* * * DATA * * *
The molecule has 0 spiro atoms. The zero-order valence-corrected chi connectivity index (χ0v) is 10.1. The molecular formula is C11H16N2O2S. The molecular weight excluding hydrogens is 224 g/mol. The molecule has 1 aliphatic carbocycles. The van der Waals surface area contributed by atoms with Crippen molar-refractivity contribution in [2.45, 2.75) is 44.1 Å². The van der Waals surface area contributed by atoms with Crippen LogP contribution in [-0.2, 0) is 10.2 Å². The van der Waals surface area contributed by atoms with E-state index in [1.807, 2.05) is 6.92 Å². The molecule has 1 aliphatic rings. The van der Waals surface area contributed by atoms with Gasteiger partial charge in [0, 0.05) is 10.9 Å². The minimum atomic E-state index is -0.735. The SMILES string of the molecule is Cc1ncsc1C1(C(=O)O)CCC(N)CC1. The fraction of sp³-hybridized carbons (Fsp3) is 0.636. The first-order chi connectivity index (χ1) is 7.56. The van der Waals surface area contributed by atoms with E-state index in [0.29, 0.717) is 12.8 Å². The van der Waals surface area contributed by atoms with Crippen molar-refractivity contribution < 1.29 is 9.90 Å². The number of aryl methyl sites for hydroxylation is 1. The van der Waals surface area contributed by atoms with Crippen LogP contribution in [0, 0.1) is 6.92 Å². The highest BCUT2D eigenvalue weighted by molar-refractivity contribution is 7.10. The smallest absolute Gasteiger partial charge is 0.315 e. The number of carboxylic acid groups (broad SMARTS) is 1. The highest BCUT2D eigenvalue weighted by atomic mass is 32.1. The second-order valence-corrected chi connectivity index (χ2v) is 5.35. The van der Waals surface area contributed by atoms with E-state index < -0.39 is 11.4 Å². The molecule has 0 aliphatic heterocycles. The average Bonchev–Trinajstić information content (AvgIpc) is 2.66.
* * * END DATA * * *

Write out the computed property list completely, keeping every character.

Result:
The molecule has 0 spiro atoms. The zero-order valence-corrected chi connectivity index (χ0v) is 10.1. The molecular formula is C11H16N2O2S. The molecular weight excluding hydrogens is 224 g/mol. The molecule has 1 aliphatic carbocycles. The van der Waals surface area contributed by atoms with Crippen molar-refractivity contribution in [2.45, 2.75) is 44.1 Å². The van der Waals surface area contributed by atoms with Crippen LogP contribution in [-0.2, 0) is 10.2 Å². The van der Waals surface area contributed by atoms with E-state index in [1.807, 2.05) is 6.92 Å². The molecule has 1 aliphatic rings. The van der Waals surface area contributed by atoms with Gasteiger partial charge in [0, 0.05) is 10.9 Å². The minimum atomic E-state index is -0.735. The SMILES string of the molecule is Cc1ncsc1C1(C(=O)O)CCC(N)CC1. The fraction of sp³-hybridized carbons (Fsp3) is 0.636. The first-order chi connectivity index (χ1) is 7.56. The van der Waals surface area contributed by atoms with E-state index in [0.29, 0.717) is 12.8 Å². The van der Waals surface area contributed by atoms with Crippen molar-refractivity contribution < 1.29 is 9.90 Å². The number of aryl methyl sites for hydroxylation is 1. The van der Waals surface area contributed by atoms with Crippen LogP contribution in [0, 0.1) is 6.92 Å². The highest BCUT2D eigenvalue weighted by molar-refractivity contribution is 7.10. The smallest absolute Gasteiger partial charge is 0.315 e. The number of carboxylic acid groups (broad SMARTS) is 1. The highest BCUT2D eigenvalue weighted by atomic mass is 32.1. The second-order valence-corrected chi connectivity index (χ2v) is 5.35. The van der Waals surface area contributed by atoms with E-state index < -0.39 is 11.4 Å². The molecule has 0 aliphatic heterocycles. The average Bonchev–Trinajstić information content (AvgIpc) is 2.66.